Friday, November 30, 2007
7/12/07: This SBQ was lifted from a couple of threads over on The Wagon and is:
What do you love to do that many people hate? What do you hate to do, but do anyway?
I can't think of anything I love to do that other people hate, but maybe I haven't been around enough fellow stitchers. What I HATE to do, but do anyway is backstitching / outlining. Sometimes it really brings a piece together like nothing else can, but it's a pain to do. Especially since I force myself to be careful with the stitching - I don't like crossing more than 2 or 3 stitches if I can help it - I find that long stretches of thread can end up looking messy, but stitching a block or two at a time can help keep it looking very neat. It would probably take me much less time to backstitch (and I might hate it less) if I could allow myself to take big stretches in one stitch, but alas, it is not to be.
7/03/07: Do you consider yourself a "floss miser"? (Submitted by Blonde Librarian)
Not really, but probably because I stitch mostly with DMC which is readily available and fairly inexpensive. I imagine if I stitched with silks or overdyed threads, I might be a little more miserly with my threads. Or not. Part of the joy of stitching is making pretty things, and you need the thread to accomplish your ultimate goal. I try hard not to hoard - there's another skein around the corner.
6/22/07: When you start a new work do you look for something small, do you look for another huge project or do you consider your UFOs? (Submitted by Kathryn)
Usually when I start a new project, it is for a specific reason - wedding, new baby, gift, etc. Rarely do I start something at random for myself, but I think I might do a little more for me, especially since I've been stacking up some charts I really like and want to do for myself. However, I *do* like stitching for other people. I pick charts that are meaningful to their situation and try to personalize whenever I can. I've even combined bits and pieces to make patterns that are one of a kind for that person.
Putting my blog together has made me realize how little I keep for myself, and how many of my pieces have been given away. I'd like to start keeping a few more pieces for my own home, and I will probably start off with a few small things to get a sense of accomplishment. Also, I won't feel as guilty if I rotate things in and out if I didn't spend months laboring over them.
Appetizer: What is your favorite carnival/amusement park ride?
Roller Coaster - the bigger, faster, crazier, the better. I love any kind of wild ride that spins, goes upside down, whatever.
Soup: How do you react in uncomfortable social situations?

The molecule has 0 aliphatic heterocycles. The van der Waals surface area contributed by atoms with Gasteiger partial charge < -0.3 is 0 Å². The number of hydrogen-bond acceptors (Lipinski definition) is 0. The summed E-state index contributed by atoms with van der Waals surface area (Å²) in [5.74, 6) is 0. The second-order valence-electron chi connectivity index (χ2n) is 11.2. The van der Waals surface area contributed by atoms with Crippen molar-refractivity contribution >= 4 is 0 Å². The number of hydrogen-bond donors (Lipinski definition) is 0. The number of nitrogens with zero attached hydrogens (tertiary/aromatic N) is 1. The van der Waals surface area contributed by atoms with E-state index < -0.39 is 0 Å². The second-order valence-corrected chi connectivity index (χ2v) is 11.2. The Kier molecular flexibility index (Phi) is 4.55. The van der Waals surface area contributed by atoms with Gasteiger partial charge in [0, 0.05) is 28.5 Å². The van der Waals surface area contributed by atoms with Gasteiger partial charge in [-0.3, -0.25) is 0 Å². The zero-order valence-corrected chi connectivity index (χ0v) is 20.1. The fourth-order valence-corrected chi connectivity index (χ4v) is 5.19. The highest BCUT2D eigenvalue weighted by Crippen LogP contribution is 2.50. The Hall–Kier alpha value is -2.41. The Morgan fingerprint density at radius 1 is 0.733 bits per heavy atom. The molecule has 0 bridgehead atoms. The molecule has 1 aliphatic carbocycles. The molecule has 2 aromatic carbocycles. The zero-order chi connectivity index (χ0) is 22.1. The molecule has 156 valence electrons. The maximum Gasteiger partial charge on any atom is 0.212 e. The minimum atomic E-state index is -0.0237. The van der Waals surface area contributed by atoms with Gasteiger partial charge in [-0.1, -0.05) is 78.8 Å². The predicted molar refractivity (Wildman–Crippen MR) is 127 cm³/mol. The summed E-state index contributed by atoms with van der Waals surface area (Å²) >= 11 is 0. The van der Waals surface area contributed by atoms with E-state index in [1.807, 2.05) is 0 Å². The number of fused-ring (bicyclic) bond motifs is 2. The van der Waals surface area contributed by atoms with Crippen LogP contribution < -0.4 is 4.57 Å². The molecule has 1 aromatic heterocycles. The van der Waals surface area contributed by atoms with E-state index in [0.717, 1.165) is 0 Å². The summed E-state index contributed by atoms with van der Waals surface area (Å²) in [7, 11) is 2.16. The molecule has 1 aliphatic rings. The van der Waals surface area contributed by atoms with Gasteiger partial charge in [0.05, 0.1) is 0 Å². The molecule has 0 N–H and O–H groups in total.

I avoid them at all costs. If I am stuck in one unexpectedly, I remain very quiet until I can escape
Salad: On a scale of 1-10 with 10 being highest, how much do you enjoy discussing deep, philosophical topics?
Sometimes an 8, sometimes a 2. I used to enjoy it much more, but now it tends to frustate me that there are no good answers to some very hard questions. The older I get, the less idealistic and the more practical I am.
Main Course: Did you get a flu shot this year? If not, do you plan to?
Absolutely not. I hate needles. They make me pass out. I'm not in a high risk group, so I don't intend to get a shot. I'd rather see someone who genuinely needs the shot get it.
Dessert: Approximately how many hours per week do you spend watching television?
I should be ashamed, but I'm not. Probably about 40 or so, give or take. Much less when it's not football season. And I almost never just watch television - I multitask: stitch, fold clothes, organize, etc.
Wednesday, November 28, 2007
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Tuesday, November 27, 2007
9/5/07: Would you ever stitch one of your BAPs a second time? (This does not include starting over because of mistakes, bad fabric, etc., rather stitching something from the first stitch for a second time.)
Hmmmm. I've never really taken on a HUGE project, though some have been complicated. Probably the most time consuming project I've ever done is the one I did for my friend Michelle's daughter. It was the first time I stitched on plastic canvas, so that was a neat experience, but by the time I was finished with it, I was very, very, very glad I was done. It took me almost 8 months to stitch and finish the piece, and the backstitching drove me nuts, but I think it came out really nice. I'd never stitch it again though. In fact, I should probably go through my stash and look for things like that I can trade.
(BTW, this picture looks a little blurry in spots on purpose for privacy)
8/15/07: How did you get started stitching? Was there a person that inspired you? (Submitted by Jennifer)
Believe it or not, my husband got me started on cross stitching - about 4 years ago. We were looking for a new hobby to try and decided to try cross stitching. I had done embroidery a very long time ago when I was a child (my grandmother and mother taught me) and I had done a bit of stamped cross stitch, but never counted. So we picked up a few kits and it blossomed from there. The very first piece we completed together was a birth announcement for our niece.
7/28/07: Have you ever thought of getting a rider on your household insurance to properly cover your stash (some of us have quite an extensive stash that an average household policy wouldn’t fully cover) in the case of some sort of damage to your house that would destroy/ruin charts, fabrics, floss, etc? (Submitted by Dani)